4. The law helps give knowledge of sin (as idolatry) by providing various touchstones for when we cut ourselves off from God’s healing power. When there is injustice, that is a sure sign that our trust in God has wavered. When the communal wholeness prescribed by the law is violated, that warns us of the presence of idols in our midst. The law also points us to the reality of our liberator God who stands in contrast to all the other gods we are tempted to trust in.

5. When Paul asserts that the disclosure of God’s justice is “attested by the law and prophets” he is saying that scripture from the start has witnessed to how God discloses God’s justice – through acts of mercy and liberation.

6. Paul is saying that the problem of idolatry cuts across any possible lines of distinction. The (Gentile) lusters (Rom. 1) are idolaters, but equally so are the (Jewish) judgers (Rom. 2).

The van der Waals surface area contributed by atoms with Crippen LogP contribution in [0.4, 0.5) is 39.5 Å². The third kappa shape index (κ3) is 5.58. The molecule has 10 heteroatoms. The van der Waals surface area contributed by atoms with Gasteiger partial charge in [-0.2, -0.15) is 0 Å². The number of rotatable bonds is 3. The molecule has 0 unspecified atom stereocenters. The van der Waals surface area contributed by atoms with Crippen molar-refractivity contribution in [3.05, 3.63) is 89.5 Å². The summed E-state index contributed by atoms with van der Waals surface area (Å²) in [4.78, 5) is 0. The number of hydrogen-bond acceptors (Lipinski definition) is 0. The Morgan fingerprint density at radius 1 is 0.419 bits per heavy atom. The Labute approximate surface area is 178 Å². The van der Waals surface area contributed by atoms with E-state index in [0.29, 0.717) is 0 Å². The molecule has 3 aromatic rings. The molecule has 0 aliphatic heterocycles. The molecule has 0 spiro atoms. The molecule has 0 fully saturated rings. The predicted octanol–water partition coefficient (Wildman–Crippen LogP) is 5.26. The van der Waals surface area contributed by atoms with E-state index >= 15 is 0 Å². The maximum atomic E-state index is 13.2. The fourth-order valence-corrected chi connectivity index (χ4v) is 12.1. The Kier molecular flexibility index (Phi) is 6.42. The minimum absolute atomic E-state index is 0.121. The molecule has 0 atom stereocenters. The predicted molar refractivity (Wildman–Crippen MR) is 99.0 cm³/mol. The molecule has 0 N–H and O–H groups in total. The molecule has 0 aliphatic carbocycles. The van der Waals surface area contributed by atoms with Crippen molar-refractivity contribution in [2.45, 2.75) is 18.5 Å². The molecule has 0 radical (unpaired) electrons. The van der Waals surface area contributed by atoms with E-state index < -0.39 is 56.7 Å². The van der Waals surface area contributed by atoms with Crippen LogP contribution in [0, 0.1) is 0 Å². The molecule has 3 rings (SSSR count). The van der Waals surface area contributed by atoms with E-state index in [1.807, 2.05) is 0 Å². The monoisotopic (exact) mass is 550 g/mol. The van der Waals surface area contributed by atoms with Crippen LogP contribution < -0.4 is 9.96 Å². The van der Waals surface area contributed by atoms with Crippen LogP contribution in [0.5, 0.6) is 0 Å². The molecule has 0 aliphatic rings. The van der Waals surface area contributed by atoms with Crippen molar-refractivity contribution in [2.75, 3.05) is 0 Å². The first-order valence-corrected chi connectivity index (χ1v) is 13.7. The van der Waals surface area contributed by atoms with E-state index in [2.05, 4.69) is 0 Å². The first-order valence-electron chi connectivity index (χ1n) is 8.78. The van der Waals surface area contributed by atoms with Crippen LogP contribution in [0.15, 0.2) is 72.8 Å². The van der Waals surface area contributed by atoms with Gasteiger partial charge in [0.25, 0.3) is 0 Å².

7. When Paul speaks specifically of Jesus’ blood as the means of “a sacrifice of atonement” “put forward” by God (3:25), he refers to Jesus’ life (“the life is in the blood,” Lev 17:14) as a witness to God’s justice.

8. God “put forward” Jesus’ self-sacrificial life in order to make clear with all with eyes to see the nature of God’s justice. When the Powers respond to this disclosure with murderous violence, they are exposed as idols. This exposure provides a means for liberation for their seductions. Then, the final expression of God’s commitment to Jesus as the expression of justice put forward by God comes when God raises Jesus from the dead, firmly establishing Jesus as the authentic revelation of the healing justice of God.

Romans commentary (chapter two)